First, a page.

Kiss & White Lily For My Dearest Girl Vol. 5 pleasantly breaks the routine (Manga Review)

So I'd been seeing a pattern with Kiss & White Lily for my Dearest Girl (published by Yen Press). The odd volumes were better than the even volumes for the most part, and also paid more attention to the main couple: Ayaka and Yurine.

Volume 5 is a bit different though. While it still continues the trend of the odd numbered volumes being stronger, we get very little of Ayaka and Yurine (although what we do get is very sweet and with some classic back-handed lovey-dovey from Ayaka). Instead, we get a fairly in-depth story about two side characters, Sawa and her kouhai, Itsuki. And more shocking, I liked them! (not as much as side characters Moe and Mizuki, but that's okay).

Sawa is on the newspaper club (or something similar) and is assigned to write an article about a student and chooses to focus on Ayaka and why she apparently skipped school. Ayaka is so shocked at the rumors that she tells Sawa the fairly mundane story about why she skipped.

However, Ayaka doesn't give all the details, but thankfully the reader does get them all. That story is a sweet and revealing glimpse into Ayaka's psychology and home life (with her mom), and a further reaffirmation of her love(?) for Yurine. As always, she pushes Yurine away forcefully, while being sweetly open to spending time with her, only to even more secretly love on Yurine when Yurine isn't aware. If only Ayaka could admit to herself and Yurine how she really feels, although the back-and-forth is cute in its own way.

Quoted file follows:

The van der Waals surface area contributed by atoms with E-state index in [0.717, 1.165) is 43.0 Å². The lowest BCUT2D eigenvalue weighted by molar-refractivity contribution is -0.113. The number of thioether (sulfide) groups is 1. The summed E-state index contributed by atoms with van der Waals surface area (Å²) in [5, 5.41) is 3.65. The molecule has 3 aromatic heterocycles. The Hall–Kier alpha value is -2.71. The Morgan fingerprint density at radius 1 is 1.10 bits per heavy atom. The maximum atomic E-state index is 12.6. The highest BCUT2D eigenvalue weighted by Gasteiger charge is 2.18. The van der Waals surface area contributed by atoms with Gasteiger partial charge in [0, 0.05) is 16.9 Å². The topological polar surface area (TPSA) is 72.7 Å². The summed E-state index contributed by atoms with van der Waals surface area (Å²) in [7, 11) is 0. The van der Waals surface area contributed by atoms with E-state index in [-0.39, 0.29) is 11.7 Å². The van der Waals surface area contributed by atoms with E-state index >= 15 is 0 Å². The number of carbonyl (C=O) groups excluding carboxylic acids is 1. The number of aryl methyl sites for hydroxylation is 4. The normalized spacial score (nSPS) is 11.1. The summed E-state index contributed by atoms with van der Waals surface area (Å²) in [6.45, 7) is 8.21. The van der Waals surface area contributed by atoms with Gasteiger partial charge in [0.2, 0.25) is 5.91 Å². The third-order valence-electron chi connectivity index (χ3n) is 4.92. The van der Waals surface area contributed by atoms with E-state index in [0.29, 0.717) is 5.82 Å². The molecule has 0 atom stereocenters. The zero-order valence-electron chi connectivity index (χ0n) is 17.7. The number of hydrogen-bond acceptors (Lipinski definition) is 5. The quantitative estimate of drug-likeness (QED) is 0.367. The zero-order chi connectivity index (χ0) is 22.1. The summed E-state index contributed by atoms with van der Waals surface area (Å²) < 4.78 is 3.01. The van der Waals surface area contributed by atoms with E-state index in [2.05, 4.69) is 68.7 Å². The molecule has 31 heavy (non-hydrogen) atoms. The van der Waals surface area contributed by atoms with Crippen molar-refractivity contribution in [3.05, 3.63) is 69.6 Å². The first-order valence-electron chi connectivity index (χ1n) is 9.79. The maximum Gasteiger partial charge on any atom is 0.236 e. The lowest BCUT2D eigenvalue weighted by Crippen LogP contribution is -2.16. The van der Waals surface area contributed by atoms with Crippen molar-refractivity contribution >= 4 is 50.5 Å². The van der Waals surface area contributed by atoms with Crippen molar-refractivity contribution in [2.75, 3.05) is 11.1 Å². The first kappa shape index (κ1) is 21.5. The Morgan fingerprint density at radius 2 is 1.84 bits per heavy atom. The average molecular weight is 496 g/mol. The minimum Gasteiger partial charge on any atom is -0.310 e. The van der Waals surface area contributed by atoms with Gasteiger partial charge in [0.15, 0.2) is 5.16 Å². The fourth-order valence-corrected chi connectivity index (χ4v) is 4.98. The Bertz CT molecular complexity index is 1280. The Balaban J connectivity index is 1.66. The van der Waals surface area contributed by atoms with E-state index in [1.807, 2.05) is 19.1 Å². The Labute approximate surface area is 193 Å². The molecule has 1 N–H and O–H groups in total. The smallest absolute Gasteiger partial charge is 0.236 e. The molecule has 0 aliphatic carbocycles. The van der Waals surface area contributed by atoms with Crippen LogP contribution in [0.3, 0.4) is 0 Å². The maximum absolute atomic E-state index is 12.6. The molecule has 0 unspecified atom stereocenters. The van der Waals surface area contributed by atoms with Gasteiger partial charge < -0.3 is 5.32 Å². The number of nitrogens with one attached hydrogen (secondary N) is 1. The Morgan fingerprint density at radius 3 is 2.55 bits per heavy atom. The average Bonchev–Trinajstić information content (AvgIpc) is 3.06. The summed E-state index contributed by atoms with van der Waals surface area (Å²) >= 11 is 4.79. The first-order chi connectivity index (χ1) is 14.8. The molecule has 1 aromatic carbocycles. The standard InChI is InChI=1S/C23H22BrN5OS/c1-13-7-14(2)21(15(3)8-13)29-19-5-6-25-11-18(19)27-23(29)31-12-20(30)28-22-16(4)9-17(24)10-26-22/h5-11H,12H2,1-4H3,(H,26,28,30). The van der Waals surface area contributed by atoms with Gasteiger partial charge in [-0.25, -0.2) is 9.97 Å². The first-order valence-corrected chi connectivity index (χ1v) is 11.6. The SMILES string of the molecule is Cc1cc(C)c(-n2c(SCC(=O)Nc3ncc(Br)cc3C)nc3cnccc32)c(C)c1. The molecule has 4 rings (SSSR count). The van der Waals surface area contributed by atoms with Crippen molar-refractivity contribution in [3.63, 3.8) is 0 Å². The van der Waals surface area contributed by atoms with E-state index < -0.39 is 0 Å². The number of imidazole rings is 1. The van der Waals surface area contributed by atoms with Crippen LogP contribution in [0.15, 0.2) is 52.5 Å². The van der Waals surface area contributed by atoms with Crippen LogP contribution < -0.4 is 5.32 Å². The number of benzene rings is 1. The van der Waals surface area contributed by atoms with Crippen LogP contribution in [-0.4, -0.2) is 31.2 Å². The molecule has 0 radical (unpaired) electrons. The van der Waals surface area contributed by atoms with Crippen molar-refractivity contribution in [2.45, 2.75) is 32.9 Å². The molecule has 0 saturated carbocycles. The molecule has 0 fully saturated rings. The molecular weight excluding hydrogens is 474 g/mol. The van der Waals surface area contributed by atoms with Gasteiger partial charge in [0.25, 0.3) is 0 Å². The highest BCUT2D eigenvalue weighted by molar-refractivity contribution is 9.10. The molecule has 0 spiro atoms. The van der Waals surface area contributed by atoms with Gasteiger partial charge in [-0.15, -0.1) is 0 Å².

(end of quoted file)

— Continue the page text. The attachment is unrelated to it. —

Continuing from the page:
However, this story makes up only a small portion of the volume. The real story is that of Sawa and her kouhai, Itsuki, who is assigned to help her with the story. Sawa gets the sense that there are two sides to Itsuki. Finally, it is revealed that they used to be friends a decade ago and Sawa has all but forgotten and Itsuki is mad about that. From here, Itsuki's true (and somewhat scary/obsessive) personality is revealed and we end up with a worthy coupling (rather than the somewhat perfunctory coupling of side characters in other volumes).

Since their journey is the joy of the chapter, I won't give any more away. But watching Sawa process things is really sweet. What makes this coupling (and volume) even more winning is the bonus mini-stories at the end from Itsuki's perspective each night over the course of the chapters as she thinks about each day's events. Really well done comedy!

The art continues to be average to above-average, but not necessarily a style I really respond to, however, I felt this volume left me happier with the art than the previous ones. There was some nice shading in the evening scenes, and two really really cute moments (and lots of just really cute moments, but only two that were really really cute...) and here they are. Hope they don't spoil anything for you:

"...and it's kind of...not really a problem." SQUEEEEEE!!!!!!

I love the tiptoes kiss!

While Itsuki's personality is a bit scary and not realistic, not much of this series is, so you just have to go with it. But, so far, they are the third strongest couple and story behind our leads (and the too cute Mizuki and Moe).